After the last year' s inactivity, we started the new season with a relatively ambitious plan. We decided to reach St Anne, Martinique in less than a week, since Al saw a window of extremely calm weather for about 7-8 days, starting with Thursday, November 14, 2013.
We did our major provisioning from the discount stores of St George's, Grenada, like the Marketing Board, CK'S, ACE, and the adjoining Bulk Meat store and Foodland, with the help of our driver and good friend Richard. He expressed surprise about our shopping habits; since all the ex-pats go to Spice Island Mall and buy from IGA, paying almost double for the food that is not very different from the other markets. There are some items that only IGA carries, such as good yogurt and cream cheese, cookies, bread sticks etc. But it was not worth our while to visit IGA this time, we are headed to France, cheese and bread won't be lacking; but the prices remain to be seen.
We also obtained a full tank of cooking gas from our other driver and friend George on the last day, when Al panicked, realizing that the second tank at Ruyam II was empty (as if we were getting ready to an Atlantic passage). We spent half of the day and a lot of money trying to find a place to fill our tank; Richard suggested George, who performs all kinds of services for yacht owners, including taking care of the boats in their absences.
Anyway, we were ready to roll early in the morning, but it started raining. No matter, it did not last long. It was the rainy season, and it had been coming down in buckets a few times a day, but not for long.
We weighed anchor at 7:30 hours, and started up the west coast of Grenada; destination Tyrrel Bay, Carriacou, from where we were to clear out of customs. I was a bit apprehensive about this trip, because of the route passing through a narrow path between the active volcano (Kick 'em Jenny) and a series of rocks and small islands. The year before, when Deniz and Zeynep were visiting, we had attempted the same trip when the wind was much stronger, with high seas. As soon as we passed Gouyave (close to the north-west corner of Grenada), we started to feel the rap-around winds. Since Zeynep was sitting at the bow, I went down to accompany her, and started to watch the waves coming towards us. It gave me such a fear, that I asked everybody to quit the trip and turn around. Al was a bit reluctant, but our gracious guests humored me, and we went south to visit Prickly Bay instead.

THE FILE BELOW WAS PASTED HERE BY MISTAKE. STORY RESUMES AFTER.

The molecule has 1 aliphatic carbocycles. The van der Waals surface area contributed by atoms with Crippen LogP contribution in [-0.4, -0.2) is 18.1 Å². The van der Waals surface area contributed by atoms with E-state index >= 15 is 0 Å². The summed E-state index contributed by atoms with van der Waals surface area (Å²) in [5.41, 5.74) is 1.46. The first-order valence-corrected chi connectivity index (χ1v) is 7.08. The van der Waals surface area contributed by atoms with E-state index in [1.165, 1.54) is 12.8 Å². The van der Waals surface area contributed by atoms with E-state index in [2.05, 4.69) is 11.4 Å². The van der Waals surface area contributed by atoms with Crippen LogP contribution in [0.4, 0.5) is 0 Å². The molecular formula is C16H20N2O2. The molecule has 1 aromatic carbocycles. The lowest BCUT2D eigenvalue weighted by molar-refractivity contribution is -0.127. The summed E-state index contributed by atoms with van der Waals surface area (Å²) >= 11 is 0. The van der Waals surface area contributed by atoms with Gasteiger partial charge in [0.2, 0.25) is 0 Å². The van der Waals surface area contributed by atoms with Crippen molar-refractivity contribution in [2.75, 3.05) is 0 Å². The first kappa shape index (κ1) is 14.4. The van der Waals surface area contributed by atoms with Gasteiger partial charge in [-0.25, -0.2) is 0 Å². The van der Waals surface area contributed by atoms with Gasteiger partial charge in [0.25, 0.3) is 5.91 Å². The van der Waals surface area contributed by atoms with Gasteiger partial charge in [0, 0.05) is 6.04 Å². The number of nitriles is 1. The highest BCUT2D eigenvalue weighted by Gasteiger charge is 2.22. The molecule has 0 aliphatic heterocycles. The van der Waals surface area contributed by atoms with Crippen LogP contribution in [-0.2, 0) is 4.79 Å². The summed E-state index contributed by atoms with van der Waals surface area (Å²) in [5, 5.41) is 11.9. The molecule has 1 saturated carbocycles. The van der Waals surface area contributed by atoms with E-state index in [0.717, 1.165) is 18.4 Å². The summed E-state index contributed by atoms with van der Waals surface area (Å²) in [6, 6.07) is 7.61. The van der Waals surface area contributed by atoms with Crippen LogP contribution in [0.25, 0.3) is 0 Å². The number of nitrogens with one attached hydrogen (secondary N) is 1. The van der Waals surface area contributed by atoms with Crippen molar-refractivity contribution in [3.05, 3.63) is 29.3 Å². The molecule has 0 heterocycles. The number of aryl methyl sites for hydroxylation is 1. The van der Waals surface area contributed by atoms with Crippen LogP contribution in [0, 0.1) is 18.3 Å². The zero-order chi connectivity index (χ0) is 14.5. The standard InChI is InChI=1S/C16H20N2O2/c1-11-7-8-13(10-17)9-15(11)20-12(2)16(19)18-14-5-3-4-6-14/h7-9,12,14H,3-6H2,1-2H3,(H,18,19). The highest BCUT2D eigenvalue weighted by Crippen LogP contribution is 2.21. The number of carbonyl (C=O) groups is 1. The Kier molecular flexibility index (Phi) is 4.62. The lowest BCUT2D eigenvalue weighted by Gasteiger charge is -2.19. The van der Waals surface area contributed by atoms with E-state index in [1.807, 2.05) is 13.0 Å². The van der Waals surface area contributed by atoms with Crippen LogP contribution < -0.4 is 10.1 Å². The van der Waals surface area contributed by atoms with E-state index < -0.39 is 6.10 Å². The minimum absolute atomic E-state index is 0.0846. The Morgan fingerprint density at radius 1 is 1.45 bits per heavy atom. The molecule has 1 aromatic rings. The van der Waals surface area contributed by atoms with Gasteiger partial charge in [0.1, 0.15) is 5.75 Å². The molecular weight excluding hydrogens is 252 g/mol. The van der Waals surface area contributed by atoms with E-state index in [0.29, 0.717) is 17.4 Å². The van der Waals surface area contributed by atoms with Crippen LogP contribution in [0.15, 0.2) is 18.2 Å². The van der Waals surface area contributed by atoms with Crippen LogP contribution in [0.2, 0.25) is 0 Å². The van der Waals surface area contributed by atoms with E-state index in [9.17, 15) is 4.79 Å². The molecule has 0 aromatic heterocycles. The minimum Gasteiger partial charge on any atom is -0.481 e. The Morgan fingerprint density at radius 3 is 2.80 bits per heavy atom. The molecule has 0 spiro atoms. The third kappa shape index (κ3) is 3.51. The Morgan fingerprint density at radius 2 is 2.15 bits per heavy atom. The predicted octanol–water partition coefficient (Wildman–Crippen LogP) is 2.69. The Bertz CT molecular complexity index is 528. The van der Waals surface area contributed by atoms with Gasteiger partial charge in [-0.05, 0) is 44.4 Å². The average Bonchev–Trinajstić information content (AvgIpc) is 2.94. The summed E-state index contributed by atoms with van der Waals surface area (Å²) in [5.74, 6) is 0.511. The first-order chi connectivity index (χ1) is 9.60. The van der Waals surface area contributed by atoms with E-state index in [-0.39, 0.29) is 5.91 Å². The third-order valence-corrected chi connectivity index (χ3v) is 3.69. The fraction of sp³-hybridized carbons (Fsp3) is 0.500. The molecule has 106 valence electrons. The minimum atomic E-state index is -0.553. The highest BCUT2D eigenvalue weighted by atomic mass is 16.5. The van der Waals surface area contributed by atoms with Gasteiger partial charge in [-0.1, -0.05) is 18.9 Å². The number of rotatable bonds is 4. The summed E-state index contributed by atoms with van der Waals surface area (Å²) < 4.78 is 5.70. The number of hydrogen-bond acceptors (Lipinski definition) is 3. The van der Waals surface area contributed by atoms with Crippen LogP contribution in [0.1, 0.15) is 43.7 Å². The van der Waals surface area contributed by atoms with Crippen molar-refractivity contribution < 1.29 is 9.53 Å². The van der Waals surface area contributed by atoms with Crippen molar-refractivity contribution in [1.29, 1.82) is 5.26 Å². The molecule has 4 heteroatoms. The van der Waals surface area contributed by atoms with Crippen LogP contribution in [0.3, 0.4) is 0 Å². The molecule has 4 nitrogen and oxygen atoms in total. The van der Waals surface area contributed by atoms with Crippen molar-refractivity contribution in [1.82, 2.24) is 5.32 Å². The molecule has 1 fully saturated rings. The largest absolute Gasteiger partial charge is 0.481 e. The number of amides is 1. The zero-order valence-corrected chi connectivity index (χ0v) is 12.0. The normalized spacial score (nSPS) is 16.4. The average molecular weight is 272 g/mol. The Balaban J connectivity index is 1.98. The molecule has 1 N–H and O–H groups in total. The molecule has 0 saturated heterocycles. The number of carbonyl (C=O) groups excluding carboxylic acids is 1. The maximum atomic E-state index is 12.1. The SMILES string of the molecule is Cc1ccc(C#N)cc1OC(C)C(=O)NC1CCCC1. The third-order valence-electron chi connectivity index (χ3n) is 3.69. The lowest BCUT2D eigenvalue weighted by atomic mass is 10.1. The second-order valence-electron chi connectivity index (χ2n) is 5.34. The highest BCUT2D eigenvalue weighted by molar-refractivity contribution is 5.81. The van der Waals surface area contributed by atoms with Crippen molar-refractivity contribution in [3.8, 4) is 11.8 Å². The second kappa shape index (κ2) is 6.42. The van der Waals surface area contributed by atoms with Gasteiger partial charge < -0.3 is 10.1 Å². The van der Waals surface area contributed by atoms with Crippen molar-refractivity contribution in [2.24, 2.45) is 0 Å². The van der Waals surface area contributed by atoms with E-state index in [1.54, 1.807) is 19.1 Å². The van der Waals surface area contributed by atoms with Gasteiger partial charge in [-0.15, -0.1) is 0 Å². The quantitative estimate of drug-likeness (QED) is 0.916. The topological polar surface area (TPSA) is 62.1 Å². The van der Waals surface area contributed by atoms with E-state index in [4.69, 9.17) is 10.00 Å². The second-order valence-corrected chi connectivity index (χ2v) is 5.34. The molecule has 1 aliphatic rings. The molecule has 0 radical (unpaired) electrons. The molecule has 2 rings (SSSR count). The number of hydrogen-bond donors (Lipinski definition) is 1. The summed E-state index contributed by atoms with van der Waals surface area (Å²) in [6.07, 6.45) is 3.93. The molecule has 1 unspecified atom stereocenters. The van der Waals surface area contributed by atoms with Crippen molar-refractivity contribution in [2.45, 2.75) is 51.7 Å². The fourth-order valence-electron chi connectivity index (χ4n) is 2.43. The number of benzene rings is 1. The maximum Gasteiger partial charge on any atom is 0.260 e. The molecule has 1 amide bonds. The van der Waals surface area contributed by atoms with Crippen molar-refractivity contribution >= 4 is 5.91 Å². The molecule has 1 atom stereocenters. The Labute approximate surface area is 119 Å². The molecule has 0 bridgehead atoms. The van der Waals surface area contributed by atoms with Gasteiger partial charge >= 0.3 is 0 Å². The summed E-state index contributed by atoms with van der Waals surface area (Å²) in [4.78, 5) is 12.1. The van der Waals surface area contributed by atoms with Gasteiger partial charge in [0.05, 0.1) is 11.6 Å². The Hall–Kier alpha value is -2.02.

Anyway, this time we were determined to get under way. I did not have a bit of anxiety; the seas and wind was calm, we were making good progress, and playing hide and seek with a mono-hull, who had started the same trip just ahead of us. As they were trying to sail, they were cris-crossing the field, as opposed to our steady motor sailing towards the channel.
As we approached to the no-sail zone of the volcano, the sky became completely black, and the fog renderred visibility almost to nil. We had seen some other sail boats coming and going a bit earlier, so we knew that they were somewhere in our path, hopefully not too close. I turned the main GPS on, and watched our progress in the danger zones, and the fog turned into heavy rain, but lifted after a while. I think I sweated a bit, but was not overly anxious. I guess I am getting used to the excitement. I have to admit that, I had missed the feel of the wind on my face, and the exilaration of looking over the sea from the cock-pit.
Thank God, the fear that paralyzed me last season, is over. I think the reason for being so paranoid last year was a series of mishaps, that had occured at the beginning; like launching Ruyam II with loose engine belts and no cooling water (poor mechanical service and skipper' s lack of experience); radar reflectors dropping on my head while tidying up the lines right after the launch; starter battery failing at the morning of Deniz-Zeynep' s arrival, both of the belts being shredded while underway, etc, etc.
This year, I do not have any bad feelings about going places, I hope we will have a season of safe and happy sailing.